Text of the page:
Friday, January 27, 2012

Calls for new Browse gas hub site mounting


18:30 AEDT Fri Jan 27 2012

Calls are mounting for Woodside Petroleum to reconsider plans to process Browse Basin gas on the environmentally significant Kimberley coast of Western Australia.

The Australian Conservation Foundation (ACF) on Friday said the Kimberley coastline was an inappropriate site for a large industrial project.

"The James Price Point gas hub proposal has stoked up so much opposition on so many fronts that many investors are now asking if the project is still viable, or if Woodside has already lost its social licence to proceed," ACF Kimberley officer Wade Freeman said.

Mr Freeman's comments came after Woodside said it was considering selling down its 50 per cent stake in the $US30 billion ($A28.32 billion) project.

He said gas from the Browse Basin should be piped to less environmentally sensitive locations such as the Woodside-operated North West Shelf in the Pilbara region, a view shared by some business analysts.

The ACF has also been critical of the role that the Colin Barnett-led state government has played in the project, an opinion echoed on Friday by new WA opposition leader Mark McGowan.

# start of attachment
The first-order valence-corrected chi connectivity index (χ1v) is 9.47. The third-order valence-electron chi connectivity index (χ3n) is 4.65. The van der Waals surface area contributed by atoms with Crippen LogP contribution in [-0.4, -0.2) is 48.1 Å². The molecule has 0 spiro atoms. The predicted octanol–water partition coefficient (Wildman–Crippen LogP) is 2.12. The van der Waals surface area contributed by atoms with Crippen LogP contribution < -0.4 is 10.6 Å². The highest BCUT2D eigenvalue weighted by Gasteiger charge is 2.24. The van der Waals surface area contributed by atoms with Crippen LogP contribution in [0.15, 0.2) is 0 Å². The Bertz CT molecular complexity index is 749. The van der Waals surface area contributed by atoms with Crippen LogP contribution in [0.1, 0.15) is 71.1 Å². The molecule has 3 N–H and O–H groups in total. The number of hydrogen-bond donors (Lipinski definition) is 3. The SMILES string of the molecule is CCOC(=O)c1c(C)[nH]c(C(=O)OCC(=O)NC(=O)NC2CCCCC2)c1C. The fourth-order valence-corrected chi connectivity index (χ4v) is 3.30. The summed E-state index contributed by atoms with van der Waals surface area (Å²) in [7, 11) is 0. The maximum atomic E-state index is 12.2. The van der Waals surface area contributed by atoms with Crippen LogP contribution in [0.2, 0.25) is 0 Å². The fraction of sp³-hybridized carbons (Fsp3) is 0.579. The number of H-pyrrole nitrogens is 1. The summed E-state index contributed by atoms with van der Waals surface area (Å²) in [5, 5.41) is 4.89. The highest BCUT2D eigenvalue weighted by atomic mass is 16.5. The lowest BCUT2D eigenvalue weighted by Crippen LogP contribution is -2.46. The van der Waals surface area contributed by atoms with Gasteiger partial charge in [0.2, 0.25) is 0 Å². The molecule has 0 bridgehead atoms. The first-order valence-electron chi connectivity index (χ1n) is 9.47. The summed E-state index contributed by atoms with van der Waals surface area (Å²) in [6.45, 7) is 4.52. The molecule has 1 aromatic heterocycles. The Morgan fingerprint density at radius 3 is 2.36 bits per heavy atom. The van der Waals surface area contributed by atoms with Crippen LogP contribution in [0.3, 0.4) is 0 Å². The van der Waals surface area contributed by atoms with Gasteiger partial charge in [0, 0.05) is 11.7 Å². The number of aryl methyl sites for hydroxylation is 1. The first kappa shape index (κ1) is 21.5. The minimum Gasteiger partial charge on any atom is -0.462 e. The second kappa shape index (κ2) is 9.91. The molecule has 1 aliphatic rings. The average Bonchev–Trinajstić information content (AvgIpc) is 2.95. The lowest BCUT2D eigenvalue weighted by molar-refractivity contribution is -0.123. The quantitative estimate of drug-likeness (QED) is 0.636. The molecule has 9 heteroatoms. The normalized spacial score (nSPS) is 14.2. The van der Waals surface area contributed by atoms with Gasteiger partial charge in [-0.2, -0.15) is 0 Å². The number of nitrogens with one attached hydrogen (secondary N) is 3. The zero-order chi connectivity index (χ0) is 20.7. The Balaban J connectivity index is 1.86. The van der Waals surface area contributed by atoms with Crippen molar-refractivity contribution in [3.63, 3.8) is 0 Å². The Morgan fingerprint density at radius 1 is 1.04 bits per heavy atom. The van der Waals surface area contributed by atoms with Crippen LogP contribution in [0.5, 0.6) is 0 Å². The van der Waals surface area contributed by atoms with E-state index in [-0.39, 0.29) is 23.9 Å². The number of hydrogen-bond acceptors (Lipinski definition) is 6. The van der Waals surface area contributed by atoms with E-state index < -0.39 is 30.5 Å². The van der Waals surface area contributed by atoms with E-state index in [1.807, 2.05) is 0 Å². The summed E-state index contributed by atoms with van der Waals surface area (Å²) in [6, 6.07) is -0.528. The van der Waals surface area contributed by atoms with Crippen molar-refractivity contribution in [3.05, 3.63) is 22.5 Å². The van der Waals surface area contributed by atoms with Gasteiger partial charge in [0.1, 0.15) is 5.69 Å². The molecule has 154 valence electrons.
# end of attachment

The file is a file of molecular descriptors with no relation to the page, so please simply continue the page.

The WA government in 2010 started the process of compulsorily acquiring land at James Price Point after the premier became frustrated by legal disputes among native title claimant groups.

A court last year ruled that the notices of land acquisition were invalid because they did not provide enough detail, so fresh notices of intent to take the land will need to be lodged.

Mr McGowan said the premier's interference in the proposed project had caused delays.

"He upset the indigenous people of the Kimberley, he upset the non-indigenous people of the Kimberley with his activities," Mr McGowan told reporters.

"He claims he's a can-do sort of guy.

"All it's resulted in is business nervousness."

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